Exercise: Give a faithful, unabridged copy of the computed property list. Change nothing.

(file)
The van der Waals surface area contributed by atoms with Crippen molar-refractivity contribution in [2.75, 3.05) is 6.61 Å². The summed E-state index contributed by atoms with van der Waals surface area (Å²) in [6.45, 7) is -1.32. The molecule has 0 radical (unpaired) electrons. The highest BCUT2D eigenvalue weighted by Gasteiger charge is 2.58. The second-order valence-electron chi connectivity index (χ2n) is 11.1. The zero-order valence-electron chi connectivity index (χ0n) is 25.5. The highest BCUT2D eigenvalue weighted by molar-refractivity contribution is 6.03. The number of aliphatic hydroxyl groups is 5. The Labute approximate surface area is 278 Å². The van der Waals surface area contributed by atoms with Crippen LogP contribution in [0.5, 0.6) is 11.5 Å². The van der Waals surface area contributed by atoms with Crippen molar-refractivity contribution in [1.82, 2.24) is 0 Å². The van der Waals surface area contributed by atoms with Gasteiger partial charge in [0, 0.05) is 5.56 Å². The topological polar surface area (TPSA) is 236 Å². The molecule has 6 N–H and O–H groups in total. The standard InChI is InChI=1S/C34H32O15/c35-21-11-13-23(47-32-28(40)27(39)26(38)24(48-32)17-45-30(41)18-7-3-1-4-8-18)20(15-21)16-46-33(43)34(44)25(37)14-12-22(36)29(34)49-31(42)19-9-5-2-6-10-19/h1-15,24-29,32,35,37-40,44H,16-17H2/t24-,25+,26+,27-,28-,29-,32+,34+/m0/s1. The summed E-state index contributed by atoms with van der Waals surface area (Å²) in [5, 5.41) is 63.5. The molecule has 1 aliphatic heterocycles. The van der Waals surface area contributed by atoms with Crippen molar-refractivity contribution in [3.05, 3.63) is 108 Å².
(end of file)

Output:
The van der Waals surface area contributed by atoms with Crippen molar-refractivity contribution in [2.75, 3.05) is 6.61 Å². The summed E-state index contributed by atoms with van der Waals surface area (Å²) in [6.45, 7) is -1.32. The molecule has 0 radical (unpaired) electrons. The highest BCUT2D eigenvalue weighted by Gasteiger charge is 2.58. The second-order valence-electron chi connectivity index (χ2n) is 11.1. The zero-order valence-electron chi connectivity index (χ0n) is 25.5. The highest BCUT2D eigenvalue weighted by molar-refractivity contribution is 6.03. The number of aliphatic hydroxyl groups is 5. The Labute approximate surface area is 278 Å². The van der Waals surface area contributed by atoms with Crippen LogP contribution in [0.5, 0.6) is 11.5 Å². The van der Waals surface area contributed by atoms with Crippen molar-refractivity contribution in [1.82, 2.24) is 0 Å². The van der Waals surface area contributed by atoms with Gasteiger partial charge in [0, 0.05) is 5.56 Å². The topological polar surface area (TPSA) is 236 Å². The molecule has 6 N–H and O–H groups in total. The standard InChI is InChI=1S/C34H32O15/c35-21-11-13-23(47-32-28(40)27(39)26(38)24(48-32)17-45-30(41)18-7-3-1-4-8-18)20(15-21)16-46-33(43)34(44)25(37)14-12-22(36)29(34)49-31(42)19-9-5-2-6-10-19/h1-15,24-29,32,35,37-40,44H,16-17H2/t24-,25+,26+,27-,28-,29-,32+,34+/m0/s1. The summed E-state index contributed by atoms with van der Waals surface area (Å²) in [5, 5.41) is 63.5. The molecule has 1 aliphatic heterocycles. The van der Waals surface area contributed by atoms with Crippen molar-refractivity contribution in [3.05, 3.63) is 108 Å².